The First Meteor Shower of the Year

Much has been made in the popular astronomical press of the fact that many of the most important annual meteor showers in 2022 suffer some interference by moonlight. This is certainly not the case for the first major shower of the year, the Quadrantids, which peak in early January every year, but this year coincide with a virtually New Moon – good news indeed!

When and How to Observe

Active from January 1-6, the Quadrantids are only poorly observed in most years thanks to a combination of factors: a very narrow period of high activity, generally poor weather in early January and interference by moonlight in at least one year out of three! Meteors from the shower radiate from the northern edge of the constellation Boötes, the Herdsman (RA 15h 18m, Dec +50o), not far from the tip of the tail of the Great Bear, Ursa Major. Unfortunately, activity is close to peak levels for only about six hours and there is a notable variation in peak rates from year to year. The best reported observed rates for a single visual observer under ideal conditions are typically 50-70 m/h. The brighter Quadrantids may leave persistent trains.

From the latitudes of Britain and Ireland the Quadrantid radiant is circumpolar, but peak activity this year is predicted for the early evening of Monday, January 3rd when the radiant is unfortunately rather low in the northern sky. However, it is rising higher by midnight and climbs to a very favourable elevation as dawn approaches. Although observations should certainly be carried out in the early evening of January 3rd at the time of the peak, watches during the early morning hours of January 3rd (before the peak) and January 4th (after the peak) may be the most productive. The radiant reaches an elevation of around 70 degrees as dawn twilight begins. The long hours of darkness mean that visual observers may carry out several watches of an hour’s duration with rest breaks in between during the course of the night.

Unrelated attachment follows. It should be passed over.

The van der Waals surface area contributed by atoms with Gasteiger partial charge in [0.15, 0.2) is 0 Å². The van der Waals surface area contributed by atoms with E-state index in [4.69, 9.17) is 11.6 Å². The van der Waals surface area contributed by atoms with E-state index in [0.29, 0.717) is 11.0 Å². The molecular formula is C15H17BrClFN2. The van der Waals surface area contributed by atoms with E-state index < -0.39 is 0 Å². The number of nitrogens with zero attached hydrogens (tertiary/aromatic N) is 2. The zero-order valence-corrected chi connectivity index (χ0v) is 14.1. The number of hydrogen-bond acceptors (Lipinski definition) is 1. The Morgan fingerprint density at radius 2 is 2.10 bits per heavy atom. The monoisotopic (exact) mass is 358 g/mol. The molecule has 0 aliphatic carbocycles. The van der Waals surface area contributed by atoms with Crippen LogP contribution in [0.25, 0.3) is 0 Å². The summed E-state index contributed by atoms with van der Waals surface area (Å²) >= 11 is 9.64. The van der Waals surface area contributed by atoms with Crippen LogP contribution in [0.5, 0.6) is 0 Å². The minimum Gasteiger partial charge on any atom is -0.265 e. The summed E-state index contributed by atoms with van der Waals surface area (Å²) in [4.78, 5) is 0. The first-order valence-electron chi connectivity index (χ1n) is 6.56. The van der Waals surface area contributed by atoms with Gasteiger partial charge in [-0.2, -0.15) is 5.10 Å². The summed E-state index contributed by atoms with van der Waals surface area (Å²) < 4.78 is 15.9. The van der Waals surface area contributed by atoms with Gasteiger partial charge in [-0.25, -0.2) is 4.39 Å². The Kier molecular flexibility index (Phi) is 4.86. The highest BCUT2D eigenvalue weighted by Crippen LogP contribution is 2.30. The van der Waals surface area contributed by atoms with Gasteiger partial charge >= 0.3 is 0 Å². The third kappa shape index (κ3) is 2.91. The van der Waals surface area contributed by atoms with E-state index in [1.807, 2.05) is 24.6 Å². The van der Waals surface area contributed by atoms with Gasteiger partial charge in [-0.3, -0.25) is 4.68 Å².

Image if the plough and meteors
Image by Pete Lawrence shows several faint Quadrantids and a bright sporadic meteor around the stars of the Plough.

A ‘Lost’ Constellation

The Quadrantid shower takes its name from the now obsolete constellation of Quadrans Muralis ((Latin for ’mural quadrant’). This region was once occupied by the constellation Le Mural, created in 1795 by the French astronomer, Joseph Jérôme de Lalande (1732–1807), Director of the Observatory of l’Ecole Militaire in Paris, to commemorate the observatory’s wall-mounted quadrant used for measuring star positions. Johann Elert Bode Latinized its name from Le Mural to Quadrans Muralis in 1801 in his Uranographia star atlas. The pattern was sufficiently well known by the 1830s when the meteor shower was first recognised and named by Adolphe Quetelet of Brussels Observatory. However, in 1922 the International Astronomical Union (IAU) formalised its list of 88 officially recognised constellations, and Quadrans Muralis was removed; it is now part of the constellation of Boötes.

An Interesting Origin

Unlike most meteor showers which originate from periodic comets, the Quadrantids most probably originate from an asteroid-like body 2003 EH1. It has an odd, high-inclination orbit that matches the orbit of the Quadrantids when both are tracked back through several centuries of planetary perturbations. It is thought that the Quadrantid meteoroids we encounter today left 2003 EH1 only about 500 years ago and there is some evidence that 2003 EH1 may be connected with the bright comet C/1490 Y1 seen by Chinese, Japanese and Korean observers between December 1490 and February 1491. The association of 2003 EH1 with the Quadrantid stream identifies it as a ‘dead’ short-period comet, which has lost all of its volatile ices and gases, somewhat like the “rock comet” 3200 Phaethon, parent of the annual Geminid shower in December.

Get Involved

The BAA’s visual meteor report forms, available as downloads in both pdf and Excel formats, enable observers to record the details of each meteor seen. These include: time of appearance (UT); apparent magnitude (brightness); type (shower member, or random, ‘background’ sporadic); constellation in which seen; presence and duration of any persistent train. Other notes may mention flaring or fragmentation in flight, or marked colour. Watches should ideally be of an hour’s duration or longer (in multiples of 30 minutes), but do take breaks as required to keep alert and focussed. Observers are reminded to carefully record the observing conditions and the stellar limiting magnitude. Wrap up warmly and enjoy what should be a very interesting display.

By whatever means you observe the Quadrantids this year, please submit your results to the BAA Meteor Section via

Dr John Mason
Director, BAA Meteor Section

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